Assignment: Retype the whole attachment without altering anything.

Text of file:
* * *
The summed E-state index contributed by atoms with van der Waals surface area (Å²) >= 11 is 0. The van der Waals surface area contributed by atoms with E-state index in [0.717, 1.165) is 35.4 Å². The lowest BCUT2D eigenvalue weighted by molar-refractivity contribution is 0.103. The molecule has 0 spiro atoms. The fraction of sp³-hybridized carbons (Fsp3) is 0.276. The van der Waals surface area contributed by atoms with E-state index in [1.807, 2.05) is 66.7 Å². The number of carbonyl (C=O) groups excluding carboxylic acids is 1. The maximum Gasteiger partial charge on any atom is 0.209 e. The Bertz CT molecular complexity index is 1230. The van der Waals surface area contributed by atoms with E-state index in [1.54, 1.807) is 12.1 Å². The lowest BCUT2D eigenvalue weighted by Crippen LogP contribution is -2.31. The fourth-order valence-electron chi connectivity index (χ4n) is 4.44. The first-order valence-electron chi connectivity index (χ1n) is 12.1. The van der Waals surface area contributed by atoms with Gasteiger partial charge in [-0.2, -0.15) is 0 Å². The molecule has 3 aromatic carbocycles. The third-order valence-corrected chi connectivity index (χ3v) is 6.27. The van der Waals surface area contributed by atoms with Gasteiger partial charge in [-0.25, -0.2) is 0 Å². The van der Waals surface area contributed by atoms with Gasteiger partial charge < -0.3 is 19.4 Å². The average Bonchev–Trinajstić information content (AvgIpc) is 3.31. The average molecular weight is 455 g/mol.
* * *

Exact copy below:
The summed E-state index contributed by atoms with van der Waals surface area (Å²) >= 11 is 0. The van der Waals surface area contributed by atoms with E-state index in [0.717, 1.165) is 35.4 Å². The lowest BCUT2D eigenvalue weighted by molar-refractivity contribution is 0.103. The molecule has 0 spiro atoms. The fraction of sp³-hybridized carbons (Fsp3) is 0.276. The van der Waals surface area contributed by atoms with E-state index in [1.807, 2.05) is 66.7 Å². The number of carbonyl (C=O) groups excluding carboxylic acids is 1. The maximum Gasteiger partial charge on any atom is 0.209 e. The Bertz CT molecular complexity index is 1230. The van der Waals surface area contributed by atoms with E-state index in [1.54, 1.807) is 12.1 Å². The lowest BCUT2D eigenvalue weighted by Crippen LogP contribution is -2.31. The fourth-order valence-electron chi connectivity index (χ4n) is 4.44. The first-order valence-electron chi connectivity index (χ1n) is 12.1. The van der Waals surface area contributed by atoms with Gasteiger partial charge in [-0.2, -0.15) is 0 Å². The molecule has 3 aromatic carbocycles. The third-order valence-corrected chi connectivity index (χ3v) is 6.27. The van der Waals surface area contributed by atoms with Gasteiger partial charge in [-0.25, -0.2) is 0 Å². The van der Waals surface area contributed by atoms with Gasteiger partial charge < -0.3 is 19.4 Å². The average Bonchev–Trinajstić information content (AvgIpc) is 3.31. The average molecular weight is 455 g/mol.